The Magdalene Sisters begins in Dublin 1964, outside of the Asylum, briefly showing three girls at the moments they are assigned punishment by the adults around them. In the first scene, Margaret (Ann-Marie Duff) is raped during a local dance, reluctant to tell, and then punished for doing so; Bernadette (Nora-Jane Noone) attracts attention in an orphanage playground, and is sent away when she smiles at one too many boys. Rose (Dorothy Duffy) is forced to give up her child out of wedlock, then sent off so as not to embarrass her family. Once they arrive at the Asylum, these three girls meet the simple-minded and increasingly unstable Crispina (Eileen Walsh), who has also given up a child.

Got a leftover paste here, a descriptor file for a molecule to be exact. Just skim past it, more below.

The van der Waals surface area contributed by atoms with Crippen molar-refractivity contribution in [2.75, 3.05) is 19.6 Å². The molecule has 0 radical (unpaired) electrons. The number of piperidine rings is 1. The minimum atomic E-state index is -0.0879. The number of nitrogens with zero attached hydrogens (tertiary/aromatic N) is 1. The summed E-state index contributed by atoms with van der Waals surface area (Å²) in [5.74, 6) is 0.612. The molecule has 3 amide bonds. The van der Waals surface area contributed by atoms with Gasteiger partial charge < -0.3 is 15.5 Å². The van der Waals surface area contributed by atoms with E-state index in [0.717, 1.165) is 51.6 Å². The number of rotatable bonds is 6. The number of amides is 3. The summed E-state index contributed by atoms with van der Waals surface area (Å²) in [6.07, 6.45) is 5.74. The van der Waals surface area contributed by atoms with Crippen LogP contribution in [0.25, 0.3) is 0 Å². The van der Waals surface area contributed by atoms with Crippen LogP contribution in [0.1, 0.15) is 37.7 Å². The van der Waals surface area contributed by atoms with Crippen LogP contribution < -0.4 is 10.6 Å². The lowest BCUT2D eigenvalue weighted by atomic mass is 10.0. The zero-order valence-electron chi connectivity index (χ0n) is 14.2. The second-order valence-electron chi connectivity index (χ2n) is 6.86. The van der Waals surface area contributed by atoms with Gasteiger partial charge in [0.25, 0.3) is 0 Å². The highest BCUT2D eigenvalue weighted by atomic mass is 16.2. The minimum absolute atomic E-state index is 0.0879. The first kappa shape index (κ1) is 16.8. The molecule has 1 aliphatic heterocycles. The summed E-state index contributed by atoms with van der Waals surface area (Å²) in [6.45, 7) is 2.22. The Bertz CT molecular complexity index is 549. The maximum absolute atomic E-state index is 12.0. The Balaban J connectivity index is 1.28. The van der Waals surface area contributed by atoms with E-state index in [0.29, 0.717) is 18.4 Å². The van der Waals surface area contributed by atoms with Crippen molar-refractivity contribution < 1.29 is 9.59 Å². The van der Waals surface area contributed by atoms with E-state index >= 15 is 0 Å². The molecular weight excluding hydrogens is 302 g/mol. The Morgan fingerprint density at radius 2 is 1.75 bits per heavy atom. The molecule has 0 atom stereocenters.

Their circumstances are surely dire: they wear sacklike uniforms, work in the laundry room for hours on end, eat horrible food, and are not allowed to speak among themselves. Ever. Specific punishments doled out for infractions are swift and severe, ranging from beatings to isolation to starvation. The bulk of the abuse is psychological, and intensely effective. One of the most painful scenes to see is one where some nuns force a group of girls to strip for their showers and stand in a line, to be evaluated for body types: who has the biggest nose or the smallest breasts. Each judgment evokes giggles and sneers from the nuns, as the girls have no choice but to expose themselves to humiliation and horror.